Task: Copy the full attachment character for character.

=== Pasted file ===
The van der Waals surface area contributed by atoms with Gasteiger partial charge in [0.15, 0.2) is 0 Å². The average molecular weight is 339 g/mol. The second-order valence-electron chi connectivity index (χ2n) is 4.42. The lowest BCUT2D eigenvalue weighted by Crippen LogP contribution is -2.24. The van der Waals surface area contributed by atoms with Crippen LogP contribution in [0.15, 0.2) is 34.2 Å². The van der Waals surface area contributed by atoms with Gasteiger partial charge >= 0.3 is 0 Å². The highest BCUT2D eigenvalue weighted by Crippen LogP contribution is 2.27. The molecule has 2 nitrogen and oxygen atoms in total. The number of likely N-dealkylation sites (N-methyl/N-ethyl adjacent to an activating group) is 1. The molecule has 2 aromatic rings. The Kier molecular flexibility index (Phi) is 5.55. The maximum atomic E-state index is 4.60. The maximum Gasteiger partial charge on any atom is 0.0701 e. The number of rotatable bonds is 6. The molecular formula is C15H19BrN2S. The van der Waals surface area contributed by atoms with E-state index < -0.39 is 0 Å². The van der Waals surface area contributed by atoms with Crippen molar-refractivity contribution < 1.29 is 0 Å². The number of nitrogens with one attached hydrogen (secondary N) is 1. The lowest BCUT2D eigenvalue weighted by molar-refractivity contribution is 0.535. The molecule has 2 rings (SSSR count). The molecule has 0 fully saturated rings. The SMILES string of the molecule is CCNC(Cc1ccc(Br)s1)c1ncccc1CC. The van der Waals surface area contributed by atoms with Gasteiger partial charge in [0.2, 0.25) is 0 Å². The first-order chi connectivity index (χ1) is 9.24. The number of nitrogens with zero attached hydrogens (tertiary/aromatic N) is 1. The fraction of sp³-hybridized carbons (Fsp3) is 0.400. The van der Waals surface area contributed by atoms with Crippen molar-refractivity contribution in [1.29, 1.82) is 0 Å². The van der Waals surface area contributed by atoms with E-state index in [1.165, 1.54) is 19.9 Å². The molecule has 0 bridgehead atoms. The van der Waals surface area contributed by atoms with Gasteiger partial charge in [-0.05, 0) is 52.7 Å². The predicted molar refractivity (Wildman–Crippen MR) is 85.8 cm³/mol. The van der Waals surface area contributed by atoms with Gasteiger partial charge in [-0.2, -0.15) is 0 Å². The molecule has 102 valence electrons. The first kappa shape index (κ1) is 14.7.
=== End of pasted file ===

The van der Waals surface area contributed by atoms with Gasteiger partial charge in [0.15, 0.2) is 0 Å². The average molecular weight is 339 g/mol. The second-order valence-electron chi connectivity index (χ2n) is 4.42. The lowest BCUT2D eigenvalue weighted by Crippen LogP contribution is -2.24. The van der Waals surface area contributed by atoms with Crippen LogP contribution in [0.15, 0.2) is 34.2 Å². The van der Waals surface area contributed by atoms with Gasteiger partial charge >= 0.3 is 0 Å². The highest BCUT2D eigenvalue weighted by Crippen LogP contribution is 2.27. The molecule has 2 nitrogen and oxygen atoms in total. The number of likely N-dealkylation sites (N-methyl/N-ethyl adjacent to an activating group) is 1. The molecule has 2 aromatic rings. The Kier molecular flexibility index (Phi) is 5.55. The maximum atomic E-state index is 4.60. The maximum Gasteiger partial charge on any atom is 0.0701 e. The number of rotatable bonds is 6. The molecular formula is C15H19BrN2S. The van der Waals surface area contributed by atoms with E-state index < -0.39 is 0 Å². The van der Waals surface area contributed by atoms with Crippen molar-refractivity contribution < 1.29 is 0 Å². The number of nitrogens with one attached hydrogen (secondary N) is 1. The lowest BCUT2D eigenvalue weighted by molar-refractivity contribution is 0.535. The molecule has 2 rings (SSSR count). The molecule has 0 fully saturated rings. The SMILES string of the molecule is CCNC(Cc1ccc(Br)s1)c1ncccc1CC. The van der Waals surface area contributed by atoms with Gasteiger partial charge in [0.2, 0.25) is 0 Å². The first-order chi connectivity index (χ1) is 9.24. The number of nitrogens with zero attached hydrogens (tertiary/aromatic N) is 1. The fraction of sp³-hybridized carbons (Fsp3) is 0.400. The van der Waals surface area contributed by atoms with Crippen molar-refractivity contribution in [1.29, 1.82) is 0 Å². The van der Waals surface area contributed by atoms with E-state index in [1.165, 1.54) is 19.9 Å². The molecule has 0 bridgehead atoms. The van der Waals surface area contributed by atoms with Gasteiger partial charge in [-0.05, 0) is 52.7 Å². The predicted molar refractivity (Wildman–Crippen MR) is 85.8 cm³/mol. The van der Waals surface area contributed by atoms with Gasteiger partial charge in [-0.2, -0.15) is 0 Å². The molecule has 102 valence electrons. The first kappa shape index (κ1) is 14.7.